AOL's ad revenue takes a hit

AOL's ad revenue takes a hit

Summary: Time Warner reported its third quarter results on Wednesday and revealed that the AOL business continues to slide. On the bright side, AOL's results could have been worse.

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Time Warner reported its third quarter results on Wednesday and revealed that the AOL business continues to slide. On the bright side, AOL's results could have been worse.

Time Warner's results (statement) were decent all things considered. Time Warner reported flat revenue at $11.7 billion with earnings of 30 cents a share--31 cents excluding a charge. Wall Street was expecting earnings of 27 cents a share. Time Warner did cut its outlook for the year, but that guidance was expected. The message: Time Warner's cable and networks business is offsetting AOL's decline.

AOL, which is basically a footnote in the Time Warner empire, reported third quarter revenue of $1 billion, down 17 percent from a year ago. Much of that decline is attributed to a 26 percent decline in subscription revenue (the dial-up business). However, AOL's advertising revenue didn't fare much better. Ad revenue in the third quarter fell $33 million, or six percent from a year ago.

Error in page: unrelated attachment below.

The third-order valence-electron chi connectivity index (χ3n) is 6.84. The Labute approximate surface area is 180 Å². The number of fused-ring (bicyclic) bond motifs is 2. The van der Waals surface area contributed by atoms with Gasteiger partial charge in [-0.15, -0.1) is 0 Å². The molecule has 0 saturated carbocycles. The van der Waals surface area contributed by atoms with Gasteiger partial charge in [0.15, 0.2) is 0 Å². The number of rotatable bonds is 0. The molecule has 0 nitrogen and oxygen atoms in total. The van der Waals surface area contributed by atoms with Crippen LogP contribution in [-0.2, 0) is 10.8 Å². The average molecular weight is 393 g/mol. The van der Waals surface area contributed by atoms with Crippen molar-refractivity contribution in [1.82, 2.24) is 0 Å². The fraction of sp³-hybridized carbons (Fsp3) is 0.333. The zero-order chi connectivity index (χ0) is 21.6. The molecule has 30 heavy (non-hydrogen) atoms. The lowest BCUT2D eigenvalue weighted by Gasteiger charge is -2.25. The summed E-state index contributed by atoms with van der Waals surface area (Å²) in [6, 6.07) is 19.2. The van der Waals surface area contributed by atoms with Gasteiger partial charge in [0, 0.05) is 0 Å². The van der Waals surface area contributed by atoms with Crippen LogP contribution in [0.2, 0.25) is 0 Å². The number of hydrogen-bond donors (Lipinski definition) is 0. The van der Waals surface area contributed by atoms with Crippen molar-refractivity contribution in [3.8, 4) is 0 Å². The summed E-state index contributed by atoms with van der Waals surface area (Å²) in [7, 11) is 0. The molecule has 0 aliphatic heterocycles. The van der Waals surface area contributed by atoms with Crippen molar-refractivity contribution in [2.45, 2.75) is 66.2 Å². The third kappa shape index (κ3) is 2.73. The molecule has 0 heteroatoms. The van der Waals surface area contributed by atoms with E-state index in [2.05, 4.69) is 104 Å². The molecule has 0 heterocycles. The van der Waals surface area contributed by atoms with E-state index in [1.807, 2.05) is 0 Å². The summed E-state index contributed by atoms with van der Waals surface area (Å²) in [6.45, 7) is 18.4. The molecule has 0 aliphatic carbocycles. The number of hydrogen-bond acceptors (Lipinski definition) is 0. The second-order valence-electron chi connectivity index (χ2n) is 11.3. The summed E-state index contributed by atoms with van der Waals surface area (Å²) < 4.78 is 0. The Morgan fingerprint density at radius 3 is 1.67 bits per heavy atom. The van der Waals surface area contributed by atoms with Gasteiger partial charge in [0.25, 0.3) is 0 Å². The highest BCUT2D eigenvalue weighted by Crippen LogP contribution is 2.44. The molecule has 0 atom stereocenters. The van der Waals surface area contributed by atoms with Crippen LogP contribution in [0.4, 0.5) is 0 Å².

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In a statement, the company said:

Driving the decrease in Advertising revenues were declines in display advertising on AOL Network sites and sales of advertising on third-party Internet sites, offset partially by an increase in paid-search advertising.

Operating income was down 9 percent, or $27 million, to $268 million. Meanwhile, AOL had 110 million average monthly unique visitors and 54 million page views in the third quarter. That's down from 111 million average monthly uniques and 56 billion page views in the second quarter. As of Sept. 30, AOL service had 7.5 million dial-up subscribers, down 634,000 from a year ago and 2.6 million from a year ago.

AOL under normal circumstances wouldn't warrant any attention, but given there are Yahoo talks about a potential tie-up the health Time Warner's ailing online business are closely watched.

Merrill Lynch analyst Jessica Reif Cohen said in a research note:

AOL revenue fell more than anticipated -17% (vs. Merrill Lynch estimates -13%), but the EBITDA decline was actually not as drastic (-7% vs. MLe -12%). This suggests that Advertising weakness (-6% vs. MLe -1%) was indeed concentrated in its lower margin third party business. Notably, AOL was able to keep margins flat sequentially, indicating cost cutting efforts remain ongoing. Sub losses were -634k (vs. -610k MLe, -604k sub loss in 2Q08 and -851k sub losses in 3Q07).

Topics: Enterprise Software, Banking

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